1. This was a suit for the partition of a revenue-paying estate mouza Kazi Chuck, rakba Macharam Katarwa, being No. 3237 on the touzi of the Gya Collectorate, and bearing a sudder jumma of Rs. 100. The plaintiff, having purchased a 9 annas share of this estate from the defendant, found some difficulty in collecting his rents, and he accordingly applied to the Civil Court to have his share of the estate partitioned and separated by metes and bounds. The defendant did not appear, and the Court having come to the conclusion that the plaintiff was entitled to a decree for partition, appointed a Commissioner to make that partition, and ultimately on the 18th of December 1893 directed that the plaintiff should be put into possession of the 9 annas share as defined by the Commissioner.
2. It is objected before us on appeal by the defendant that under Section 265 of the Civil Procedure Code the learned Subordinate Judge had no power to appoint a Commissioner to make a partition of this property; but that, inasmuch as it was an estate paying revenue to Government, ha was bound under that section to have the partition made by the Collector according to the law for the time being in force for the partition of estates.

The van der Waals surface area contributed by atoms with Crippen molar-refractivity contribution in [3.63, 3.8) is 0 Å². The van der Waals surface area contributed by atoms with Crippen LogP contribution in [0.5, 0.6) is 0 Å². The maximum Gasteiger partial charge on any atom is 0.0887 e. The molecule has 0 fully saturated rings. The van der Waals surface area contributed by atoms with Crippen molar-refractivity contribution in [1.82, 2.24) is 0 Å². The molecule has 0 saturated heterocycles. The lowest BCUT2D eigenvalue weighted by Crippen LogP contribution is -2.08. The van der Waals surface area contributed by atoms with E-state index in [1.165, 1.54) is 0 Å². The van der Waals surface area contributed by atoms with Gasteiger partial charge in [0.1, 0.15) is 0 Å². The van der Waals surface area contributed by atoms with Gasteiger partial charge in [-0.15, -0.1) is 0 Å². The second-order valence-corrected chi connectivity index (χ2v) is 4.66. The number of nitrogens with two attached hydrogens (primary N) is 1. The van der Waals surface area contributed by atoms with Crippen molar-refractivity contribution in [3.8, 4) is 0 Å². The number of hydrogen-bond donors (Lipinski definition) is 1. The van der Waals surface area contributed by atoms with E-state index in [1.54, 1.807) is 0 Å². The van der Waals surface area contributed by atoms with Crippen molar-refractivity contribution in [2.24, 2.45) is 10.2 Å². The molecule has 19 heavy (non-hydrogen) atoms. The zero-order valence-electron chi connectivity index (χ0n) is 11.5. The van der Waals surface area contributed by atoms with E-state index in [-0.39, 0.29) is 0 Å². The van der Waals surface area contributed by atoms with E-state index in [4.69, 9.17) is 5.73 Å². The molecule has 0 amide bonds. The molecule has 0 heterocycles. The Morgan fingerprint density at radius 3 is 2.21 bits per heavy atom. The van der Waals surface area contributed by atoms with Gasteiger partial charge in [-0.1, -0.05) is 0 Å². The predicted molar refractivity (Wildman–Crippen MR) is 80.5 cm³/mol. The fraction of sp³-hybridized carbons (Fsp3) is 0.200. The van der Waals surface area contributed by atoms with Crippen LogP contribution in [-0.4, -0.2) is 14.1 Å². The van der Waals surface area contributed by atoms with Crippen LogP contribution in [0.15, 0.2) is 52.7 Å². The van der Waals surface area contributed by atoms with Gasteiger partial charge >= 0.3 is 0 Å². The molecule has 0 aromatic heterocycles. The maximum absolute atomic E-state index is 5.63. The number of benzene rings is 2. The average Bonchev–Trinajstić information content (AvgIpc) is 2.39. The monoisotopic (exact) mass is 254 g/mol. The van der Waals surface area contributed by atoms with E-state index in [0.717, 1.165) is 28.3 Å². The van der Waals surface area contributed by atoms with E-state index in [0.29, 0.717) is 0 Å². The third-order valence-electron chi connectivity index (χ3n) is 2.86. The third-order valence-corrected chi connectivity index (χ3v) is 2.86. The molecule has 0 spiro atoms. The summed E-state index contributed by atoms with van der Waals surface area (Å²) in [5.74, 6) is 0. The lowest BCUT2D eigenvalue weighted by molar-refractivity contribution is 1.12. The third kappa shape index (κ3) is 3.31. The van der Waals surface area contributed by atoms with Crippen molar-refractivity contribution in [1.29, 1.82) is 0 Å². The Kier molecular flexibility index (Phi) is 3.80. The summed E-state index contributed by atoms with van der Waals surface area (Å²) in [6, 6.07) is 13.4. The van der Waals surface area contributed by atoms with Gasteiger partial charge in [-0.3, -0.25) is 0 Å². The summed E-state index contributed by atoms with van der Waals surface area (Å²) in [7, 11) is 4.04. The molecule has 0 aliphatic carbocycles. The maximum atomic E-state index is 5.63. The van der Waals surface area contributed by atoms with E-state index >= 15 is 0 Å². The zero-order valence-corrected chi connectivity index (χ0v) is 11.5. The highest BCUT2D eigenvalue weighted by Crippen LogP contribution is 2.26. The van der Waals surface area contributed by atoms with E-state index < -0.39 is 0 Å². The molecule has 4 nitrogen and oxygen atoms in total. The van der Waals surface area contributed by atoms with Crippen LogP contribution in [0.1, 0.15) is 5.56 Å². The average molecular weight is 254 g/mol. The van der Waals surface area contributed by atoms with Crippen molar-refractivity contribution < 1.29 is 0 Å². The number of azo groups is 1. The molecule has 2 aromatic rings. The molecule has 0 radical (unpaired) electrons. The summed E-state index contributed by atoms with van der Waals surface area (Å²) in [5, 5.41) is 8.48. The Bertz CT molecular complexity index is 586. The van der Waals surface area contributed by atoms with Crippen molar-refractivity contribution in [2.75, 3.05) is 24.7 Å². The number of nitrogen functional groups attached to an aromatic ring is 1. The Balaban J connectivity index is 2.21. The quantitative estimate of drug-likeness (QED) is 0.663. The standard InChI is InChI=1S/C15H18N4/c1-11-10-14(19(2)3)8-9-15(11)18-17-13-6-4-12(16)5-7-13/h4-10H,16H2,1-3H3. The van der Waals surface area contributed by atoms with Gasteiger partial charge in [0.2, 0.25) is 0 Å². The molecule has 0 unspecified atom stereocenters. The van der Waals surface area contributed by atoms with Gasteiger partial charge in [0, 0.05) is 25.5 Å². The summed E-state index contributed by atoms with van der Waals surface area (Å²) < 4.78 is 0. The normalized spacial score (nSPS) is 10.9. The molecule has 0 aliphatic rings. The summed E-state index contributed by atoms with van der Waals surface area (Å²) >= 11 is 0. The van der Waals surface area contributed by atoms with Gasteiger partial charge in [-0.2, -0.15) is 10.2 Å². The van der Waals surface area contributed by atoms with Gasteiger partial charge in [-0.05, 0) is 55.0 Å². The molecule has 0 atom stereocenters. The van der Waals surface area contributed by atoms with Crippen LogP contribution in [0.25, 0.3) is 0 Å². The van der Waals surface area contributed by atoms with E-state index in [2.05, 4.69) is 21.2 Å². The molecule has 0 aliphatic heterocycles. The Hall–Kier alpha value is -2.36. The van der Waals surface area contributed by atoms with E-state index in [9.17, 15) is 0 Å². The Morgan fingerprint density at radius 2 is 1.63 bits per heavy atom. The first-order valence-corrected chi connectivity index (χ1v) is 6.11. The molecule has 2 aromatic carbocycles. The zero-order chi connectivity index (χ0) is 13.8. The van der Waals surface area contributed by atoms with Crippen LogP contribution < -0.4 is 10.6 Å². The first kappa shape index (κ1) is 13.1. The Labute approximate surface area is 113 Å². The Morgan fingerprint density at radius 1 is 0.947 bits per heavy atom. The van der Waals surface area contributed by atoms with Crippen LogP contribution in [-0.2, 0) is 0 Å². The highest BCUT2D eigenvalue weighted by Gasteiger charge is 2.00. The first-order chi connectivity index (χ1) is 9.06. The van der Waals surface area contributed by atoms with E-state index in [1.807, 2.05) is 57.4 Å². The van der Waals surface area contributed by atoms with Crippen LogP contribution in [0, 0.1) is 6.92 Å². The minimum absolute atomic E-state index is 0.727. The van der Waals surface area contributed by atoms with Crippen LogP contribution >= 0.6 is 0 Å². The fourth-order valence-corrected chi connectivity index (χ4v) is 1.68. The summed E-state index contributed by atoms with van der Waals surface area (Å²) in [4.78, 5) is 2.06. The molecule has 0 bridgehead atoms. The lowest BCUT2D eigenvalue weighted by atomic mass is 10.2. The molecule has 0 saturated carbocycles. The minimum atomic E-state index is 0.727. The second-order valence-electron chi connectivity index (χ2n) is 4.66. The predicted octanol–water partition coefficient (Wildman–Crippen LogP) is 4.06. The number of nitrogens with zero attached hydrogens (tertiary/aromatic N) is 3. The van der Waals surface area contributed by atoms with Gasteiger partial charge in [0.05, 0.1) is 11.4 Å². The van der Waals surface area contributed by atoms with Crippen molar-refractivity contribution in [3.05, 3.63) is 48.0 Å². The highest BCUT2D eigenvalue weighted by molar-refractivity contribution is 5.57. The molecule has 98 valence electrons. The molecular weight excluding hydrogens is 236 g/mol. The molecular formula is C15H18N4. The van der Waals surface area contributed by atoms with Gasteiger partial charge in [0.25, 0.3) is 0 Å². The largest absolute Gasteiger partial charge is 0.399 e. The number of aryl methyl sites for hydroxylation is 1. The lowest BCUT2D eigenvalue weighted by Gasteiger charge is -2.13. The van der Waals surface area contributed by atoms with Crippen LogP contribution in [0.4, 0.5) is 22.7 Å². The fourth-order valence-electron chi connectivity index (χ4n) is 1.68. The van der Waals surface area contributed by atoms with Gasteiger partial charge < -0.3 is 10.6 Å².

3. We are of opinion that this contention must succeed. We think that the section in question is imperative in its terms, and we are not aware of any case in which it has been held that a Civil Court is at liberty to proceed in any way other than that therein prescribed. The case of Debi Singh v. Sheo Loll Singh I.L.R. 16 Cal. 203 has been brought to our notice; but that case clearly differs from the present. That was a case in which the plaintiffs held a certain share in proprietary right and another share in mohararri right in a certain village, which village formed a portion of a revenue-paying estate, and they asked the Court to define the portion of the village from which they might collect the rents they were entitled to, without in any way carrying out a partition of the estate itself. That case, we think, is quite distinguishable from the present, and affords no ground for holding that a Civil Court is not bound by the distinct provisions of Section 265 of the Code.
4. We accordingly allow the appeal, set aside the final decree of the lower Court of the 18th December 1893, and direct that the Subordinate Judge do proceed in accordance with the provisions of Section 265 of the Code of Civil Procedure. As the defendant did not appear in the lower Court, where he might have raised this objection, we make no order as to the costs of this appeal.